When the FBI arrested Stone, instead of talking to Stone's lawyer to arrange for him to turn himself in, the FBI did a pre-dawn SWAT raid, with CNN cameras conveniently located nearby.  Then Mueller's attorneys put Stone in front of Judge Amy Berman Jackson, an Obama appointee.

Interestingly enough, before Trump's presidency, Berman was a slightly left-leaning but otherwise reasonably even-handed judge.  Sure, she ruled that the Catholic Diocese of Washington had to provide contraceptives under Obamacare, but she also ruled against the National Labor Relations Board, the Obama-era EPA, and U.S. rep. Jesse Jackson, Jr., who got a 30-month sentence, for misusing campaign funds.

When Trump came into office, though, Jackson became a resistance judge.  She dismissed a wrongful death complaint against Hillary brought by parents of two of the men who died in Benghazi.  She placed Paul Manafort in solitary confinement, muzzled Manafort's and Rick Gates's attorneys, and allowed special counsel to walk away from a plea deal.  She's been equally draconian with Roger Stone, placing gag orders on him and his attorneys and insisting on sentencing him before conducting a hearing about the jury foreperson who lied about the fact that she was a rabid Trump- and Stone-hater.

It should be no surprise, then, that Jackson used the sentencing hearing to go off on a rant about Trump:

[S]he turned his sentencing hearing into a stunning rebuke not just of Stone but of the president himself, saying the prosecution was not brought by 'political enemies,' and that there was no 'anti-Trump cabal' at the hear[ing] of the case.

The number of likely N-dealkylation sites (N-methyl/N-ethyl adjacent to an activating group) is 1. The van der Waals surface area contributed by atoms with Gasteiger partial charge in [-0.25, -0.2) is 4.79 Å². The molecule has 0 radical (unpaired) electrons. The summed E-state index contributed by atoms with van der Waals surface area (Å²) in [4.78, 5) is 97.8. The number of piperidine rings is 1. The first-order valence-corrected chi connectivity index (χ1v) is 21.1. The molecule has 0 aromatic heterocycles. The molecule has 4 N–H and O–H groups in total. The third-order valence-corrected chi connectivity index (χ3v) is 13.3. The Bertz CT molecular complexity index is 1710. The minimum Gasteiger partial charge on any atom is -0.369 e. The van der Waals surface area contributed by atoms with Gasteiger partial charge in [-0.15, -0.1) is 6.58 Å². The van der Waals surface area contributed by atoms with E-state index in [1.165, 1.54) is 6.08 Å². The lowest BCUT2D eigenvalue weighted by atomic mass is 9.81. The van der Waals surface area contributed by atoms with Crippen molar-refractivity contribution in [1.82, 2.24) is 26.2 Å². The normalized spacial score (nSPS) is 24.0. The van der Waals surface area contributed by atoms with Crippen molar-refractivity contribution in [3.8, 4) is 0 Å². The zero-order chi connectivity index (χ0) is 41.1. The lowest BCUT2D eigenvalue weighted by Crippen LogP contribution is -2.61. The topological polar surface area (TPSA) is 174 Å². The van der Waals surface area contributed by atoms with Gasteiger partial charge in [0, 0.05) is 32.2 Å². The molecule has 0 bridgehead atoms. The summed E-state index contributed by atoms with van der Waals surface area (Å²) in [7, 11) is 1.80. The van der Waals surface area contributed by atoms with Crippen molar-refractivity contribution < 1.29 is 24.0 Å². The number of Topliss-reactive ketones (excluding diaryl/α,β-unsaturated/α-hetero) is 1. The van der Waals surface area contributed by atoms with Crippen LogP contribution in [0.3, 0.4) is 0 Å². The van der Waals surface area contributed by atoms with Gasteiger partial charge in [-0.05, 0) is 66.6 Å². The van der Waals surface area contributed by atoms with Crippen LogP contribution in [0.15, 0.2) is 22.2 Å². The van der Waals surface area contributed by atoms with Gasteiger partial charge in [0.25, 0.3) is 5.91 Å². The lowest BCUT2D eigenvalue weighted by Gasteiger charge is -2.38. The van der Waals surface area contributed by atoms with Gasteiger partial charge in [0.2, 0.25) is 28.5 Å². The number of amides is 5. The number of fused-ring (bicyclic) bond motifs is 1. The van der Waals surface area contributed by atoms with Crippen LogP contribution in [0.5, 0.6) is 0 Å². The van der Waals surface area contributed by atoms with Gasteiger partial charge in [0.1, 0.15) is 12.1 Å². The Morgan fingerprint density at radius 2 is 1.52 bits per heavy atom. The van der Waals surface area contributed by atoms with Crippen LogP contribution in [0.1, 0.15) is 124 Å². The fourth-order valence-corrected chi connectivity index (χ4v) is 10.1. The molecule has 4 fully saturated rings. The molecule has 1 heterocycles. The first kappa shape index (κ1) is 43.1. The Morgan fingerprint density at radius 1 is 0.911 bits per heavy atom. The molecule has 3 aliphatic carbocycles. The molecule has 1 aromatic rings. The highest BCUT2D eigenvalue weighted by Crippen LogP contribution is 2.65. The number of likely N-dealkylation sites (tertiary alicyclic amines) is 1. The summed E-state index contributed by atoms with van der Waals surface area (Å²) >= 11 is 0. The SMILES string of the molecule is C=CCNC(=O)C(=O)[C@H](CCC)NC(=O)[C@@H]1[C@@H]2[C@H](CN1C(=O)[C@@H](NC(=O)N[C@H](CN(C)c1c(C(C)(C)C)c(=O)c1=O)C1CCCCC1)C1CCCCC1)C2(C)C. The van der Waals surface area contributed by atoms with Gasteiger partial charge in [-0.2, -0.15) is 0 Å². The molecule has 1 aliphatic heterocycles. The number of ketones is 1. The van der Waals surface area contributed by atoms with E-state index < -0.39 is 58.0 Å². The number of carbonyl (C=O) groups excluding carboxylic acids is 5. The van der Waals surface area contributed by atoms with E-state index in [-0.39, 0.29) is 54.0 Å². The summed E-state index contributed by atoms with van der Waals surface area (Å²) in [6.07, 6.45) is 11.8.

'He was not prosecuted, as some have complained, for standing up for the president, he was prosecuted for covering up for the president,' she said.

'There was nothing unfair, phony or disgraceful about the investigation or the prosecution.'

Democrats pointed to Trump's earlier tweets against Jackson to justify her partisan attack:

[S]he turned his sentencing hearing into a stunning rebuke not just of Stone but of the president himself, saying the prosecution was not brought by 'political enemies,' and that there was no 'anti-Trump cabal' at the hear of the case.

'He was not prosecuted, as some have complained, for standing up for the president, he was prosecuted for covering up for the president,' she said.

'There was nothing unfair, phony or disgraceful about the investigation or the prosecution.'

Democrats pointed to Trump's earlier tweets against Jackson to justify her partisan attack:

What both Jackson and the Democrats fail to understand is that Trump is a political figure who does not need to appear impartial.  Jackson, however, is a judge, and the entire basis of trust in the judicial system is the belief that judges are impartial.  Jackson exploded that myth.

Trump-the-politician, meanwhile, gets the final word as to this political witch hunt: